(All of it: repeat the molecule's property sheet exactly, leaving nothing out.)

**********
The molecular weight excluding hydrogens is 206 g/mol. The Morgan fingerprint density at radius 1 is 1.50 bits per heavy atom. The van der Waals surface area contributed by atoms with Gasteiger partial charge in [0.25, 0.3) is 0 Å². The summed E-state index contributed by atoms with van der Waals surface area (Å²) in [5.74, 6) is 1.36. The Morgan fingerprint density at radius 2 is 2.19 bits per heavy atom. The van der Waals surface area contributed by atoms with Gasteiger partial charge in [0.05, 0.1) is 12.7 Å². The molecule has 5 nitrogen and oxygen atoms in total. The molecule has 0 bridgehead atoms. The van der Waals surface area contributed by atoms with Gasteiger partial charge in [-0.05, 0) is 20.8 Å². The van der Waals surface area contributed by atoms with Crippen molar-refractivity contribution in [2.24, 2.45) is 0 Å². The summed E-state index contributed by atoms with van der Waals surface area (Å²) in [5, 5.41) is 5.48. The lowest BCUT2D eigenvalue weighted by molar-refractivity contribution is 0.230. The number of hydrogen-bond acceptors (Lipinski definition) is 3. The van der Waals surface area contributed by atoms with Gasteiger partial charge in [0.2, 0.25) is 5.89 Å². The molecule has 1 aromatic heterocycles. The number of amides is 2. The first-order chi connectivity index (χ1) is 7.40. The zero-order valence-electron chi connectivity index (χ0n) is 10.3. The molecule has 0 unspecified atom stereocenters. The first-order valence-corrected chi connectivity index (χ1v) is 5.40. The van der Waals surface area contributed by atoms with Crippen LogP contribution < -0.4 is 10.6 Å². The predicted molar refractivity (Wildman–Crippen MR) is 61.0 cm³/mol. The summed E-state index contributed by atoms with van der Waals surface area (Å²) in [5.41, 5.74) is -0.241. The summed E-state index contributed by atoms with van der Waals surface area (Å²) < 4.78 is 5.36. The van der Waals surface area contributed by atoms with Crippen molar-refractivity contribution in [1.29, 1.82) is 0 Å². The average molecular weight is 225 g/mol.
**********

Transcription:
The molecular weight excluding hydrogens is 206 g/mol. The Morgan fingerprint density at radius 1 is 1.50 bits per heavy atom. The van der Waals surface area contributed by atoms with Gasteiger partial charge in [0.25, 0.3) is 0 Å². The summed E-state index contributed by atoms with van der Waals surface area (Å²) in [5.74, 6) is 1.36. The Morgan fingerprint density at radius 2 is 2.19 bits per heavy atom. The van der Waals surface area contributed by atoms with Gasteiger partial charge in [0.05, 0.1) is 12.7 Å². The molecule has 5 nitrogen and oxygen atoms in total. The molecule has 0 bridgehead atoms. The van der Waals surface area contributed by atoms with Gasteiger partial charge in [-0.05, 0) is 20.8 Å². The van der Waals surface area contributed by atoms with Crippen molar-refractivity contribution in [2.24, 2.45) is 0 Å². The summed E-state index contributed by atoms with van der Waals surface area (Å²) in [5, 5.41) is 5.48. The lowest BCUT2D eigenvalue weighted by molar-refractivity contribution is 0.230. The number of hydrogen-bond acceptors (Lipinski definition) is 3. The van der Waals surface area contributed by atoms with Gasteiger partial charge in [0.2, 0.25) is 5.89 Å². The molecule has 1 aromatic heterocycles. The number of amides is 2. The first-order chi connectivity index (χ1) is 7.40. The zero-order valence-electron chi connectivity index (χ0n) is 10.3. The molecule has 0 unspecified atom stereocenters. The first-order valence-corrected chi connectivity index (χ1v) is 5.40. The van der Waals surface area contributed by atoms with Crippen LogP contribution < -0.4 is 10.6 Å². The predicted molar refractivity (Wildman–Crippen MR) is 61.0 cm³/mol. The summed E-state index contributed by atoms with van der Waals surface area (Å²) in [5.41, 5.74) is -0.241. The summed E-state index contributed by atoms with van der Waals surface area (Å²) < 4.78 is 5.36. The van der Waals surface area contributed by atoms with Crippen molar-refractivity contribution in [1.29, 1.82) is 0 Å². The average molecular weight is 225 g/mol.